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Many Adventures of a Nomadic Poet A young poet with Asperger's makes travel his passion, and away he goes...

Tikal

GUATEMALA | Friday, 17 February 2012 | Views [1374]

Dark it was with the moon shining as I awoke at 4:30 AM to set out toward Tikal. I didn't need much: just my passport, money for admission and food, and my camera, and I was out the door. With a rock in hand (to ward off dogs) I hoped for some quick rides because I wanted to be at Tikal by sunrise. The first bus showed up, took me halfway around Lago Peten and then dropped me off in Santa Elena. The morning mist was all around me and there were few people on the streets as I made my through town and past the airport. With my thumb out I got a couple of lifts in the backs of trucks to the turnoff to Belize. Most people would look at me very insanely for hitchhiking in Guatemala. The sun was up by then, so I wouldn't be getting to Temple IV in time for sunrise, but it was still very early. The bus from Flores or Santa Elena to Tikal is expensive by Guatemalan standards ($6 for about an hour and 15 minutes) so hitching was my best option since a lot of people would be driving to Tikal in the morning. Eventually I got a lift in the back of a police truck! As the truck whizzed by the buses that passed me earlier, the people seemed to gaze at me like "this guy is out of his mind." In the back of my mind I was hoping the truck would go past the ticket booth but there'd be no such luck. Admission is 150 quetzales (about $20) and a can of Pringles and a bottle of water were rather pricey but not outrageously so for a touristy spot. Tikal may be oft-visited but it sure maintains its air of authenticity and grandiosity! The complex is much bigger than Copan and Xunantunich and it's set deep in the jungle. Quetzals made their mating calls and howler monkeys leaped from branch to branch as I took the long walk to Temple VI, better known as Temple of the Inscriptions.

Though rather uninteresting it's unrestored and very remote compared to the rest of the monument. From there I made my way in to the Grand Plaza. I should note that Tikal has a rather complex numbering system of its temples, stelae, and altars (Temple IV, Altar 16, and Stela 5 are such examples). Temple I has a steep set of stairs that'd be fun to walk up but they're closed off due to a couple of tourists falling to their death a few years ago. Some idiots have even tried to run as fast as they could up or down the stairs, and they appear they'd be dangerously slippery in wet weather. It's not possible to ascend Temple I but you can get that postcard shot from atop Temple II, and like the first temple you can't climb the main stairs.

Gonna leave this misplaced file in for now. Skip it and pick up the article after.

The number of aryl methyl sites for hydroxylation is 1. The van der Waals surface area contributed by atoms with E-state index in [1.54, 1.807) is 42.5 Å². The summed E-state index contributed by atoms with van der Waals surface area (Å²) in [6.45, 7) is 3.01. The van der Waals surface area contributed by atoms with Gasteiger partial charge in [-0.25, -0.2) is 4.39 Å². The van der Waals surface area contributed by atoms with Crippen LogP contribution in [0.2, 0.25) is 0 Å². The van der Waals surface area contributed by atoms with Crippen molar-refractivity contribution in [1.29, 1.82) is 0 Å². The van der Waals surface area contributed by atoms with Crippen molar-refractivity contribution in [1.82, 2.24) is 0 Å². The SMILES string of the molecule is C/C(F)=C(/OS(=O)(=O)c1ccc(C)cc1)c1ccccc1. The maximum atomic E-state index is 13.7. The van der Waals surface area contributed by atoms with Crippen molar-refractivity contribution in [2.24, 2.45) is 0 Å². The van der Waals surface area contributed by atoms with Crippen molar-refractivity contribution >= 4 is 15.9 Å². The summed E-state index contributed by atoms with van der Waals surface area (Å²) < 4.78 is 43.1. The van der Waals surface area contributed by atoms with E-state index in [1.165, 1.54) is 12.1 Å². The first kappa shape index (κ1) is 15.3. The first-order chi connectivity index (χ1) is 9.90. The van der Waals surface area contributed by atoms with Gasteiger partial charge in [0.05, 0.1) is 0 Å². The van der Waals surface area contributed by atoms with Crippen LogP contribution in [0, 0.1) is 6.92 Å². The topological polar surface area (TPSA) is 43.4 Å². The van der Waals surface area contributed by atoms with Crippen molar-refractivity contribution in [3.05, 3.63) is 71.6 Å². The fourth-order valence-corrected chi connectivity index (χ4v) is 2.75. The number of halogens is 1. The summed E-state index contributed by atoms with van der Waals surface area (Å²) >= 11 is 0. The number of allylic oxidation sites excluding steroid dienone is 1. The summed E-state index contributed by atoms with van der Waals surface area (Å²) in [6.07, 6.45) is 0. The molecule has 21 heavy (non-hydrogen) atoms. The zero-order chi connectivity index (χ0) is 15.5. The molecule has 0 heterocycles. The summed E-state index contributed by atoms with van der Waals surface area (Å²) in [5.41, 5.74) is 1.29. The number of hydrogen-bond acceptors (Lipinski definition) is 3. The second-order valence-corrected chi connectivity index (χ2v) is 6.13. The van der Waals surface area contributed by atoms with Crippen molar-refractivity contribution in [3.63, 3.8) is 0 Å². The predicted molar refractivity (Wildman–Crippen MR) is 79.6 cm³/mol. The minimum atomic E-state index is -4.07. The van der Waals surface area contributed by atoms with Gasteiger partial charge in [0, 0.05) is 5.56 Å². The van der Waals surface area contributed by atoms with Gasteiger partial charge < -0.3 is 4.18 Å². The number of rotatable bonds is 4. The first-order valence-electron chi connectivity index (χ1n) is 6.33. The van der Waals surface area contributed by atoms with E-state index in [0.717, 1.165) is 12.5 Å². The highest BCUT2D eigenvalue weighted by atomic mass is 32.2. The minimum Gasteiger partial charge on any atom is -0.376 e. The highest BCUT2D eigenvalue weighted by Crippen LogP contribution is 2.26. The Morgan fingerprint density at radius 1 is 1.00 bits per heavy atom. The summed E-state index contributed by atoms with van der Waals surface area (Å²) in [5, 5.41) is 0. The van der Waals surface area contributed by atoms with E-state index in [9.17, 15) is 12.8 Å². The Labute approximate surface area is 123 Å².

In a way there's a Disneyland-like atmosphere but ten times more is deep jungle with authentic structures protruding through the canopy. I really feel like I'm back in time! As I strolled I actually felt quite tired, and I didn't understand why I got Pringles instead of bringing along some fruit. Salt will dehydrate you! Temple I is what you see on most Tikal postcards, but Temple IV is the largest temple, and up the modern staircase I went to an absolutely splendid view of the jungle and the protruding temples!

When you look it at from atop Temple IV you'd easily feel like you just re-discovered this ancient wonder! Some people if they're lucky are able to bribe the park guards to sleep on top of Temple IV; that would be amazing to have the stars and then a majestic sunrise on top of an ancient temple! I must say it kind of sounds like my experience at Quirigua last week. In awe I stood up there with a few other people, gazing at the jungle, the temples, and the horizon. It appears as though Temples I and II are about to kiss whilst Temple V watches over the happy couple. Whenever I think of Tikal I think of Sonic Adventure because there's a character named "Tikal" and a temple resembling Temple I. Whilst it was hot there were enough clouds to keep it cool enough to enjoy. I was very tired today! Before coming to Guatemala I had planned a "trifecta trek" that included Tikal, Uaxactun, and El Zotz, hiking between each site and then out from El Zotz to San Jose, but it would be a three-day walk and today my legs were very tired and by early afternoon I didn't even feel up for taking a vehicle up the dirt road to Uaxactun. By the time I descended Temple IV I made my way toward the pyramid. There are guards everywhere carrying sniper rifles and machine guns, but word was that the president of Guatemala would be visiting via helicopter. Temple V has a very steep set of stairs and my temptation got the best of me when I ran up the stairs a wee bit to get a photo. Tikal is so huge and I felt so tired that I wasn't up for visiting the northern half of the site although there are several complexes in the northernmost reaches of the site. In the Grand Plaza I strolled slowly through the Acropolis of the North, getting some final photos before trying to find my way out. My legs were sore today! Despite there being hundreds of Mayan ruins throughout the region, Tikal is very deserved of the hype. As I held out my thumb to head south, a I hear a voice yell out "you're the guy who dropped your bike in the ocean on Caye Caulker." That tempted me to chat with this girl about that before a couple of gorgeous Guatemalan girls picked me up and I was headed back south! Tikal is beautiful; tired as I was it was totally worth the several hours I spent there and I could have stayed even longer. Of the four Mayan ruins I've visited it's hard to say which is my favourite. And whilst Tikal may be the most well-known it sure hasn't lost its authenticity. Those dreams of being deep in a jungle will certainly come true! 

Tags: adventures, maya, ruins

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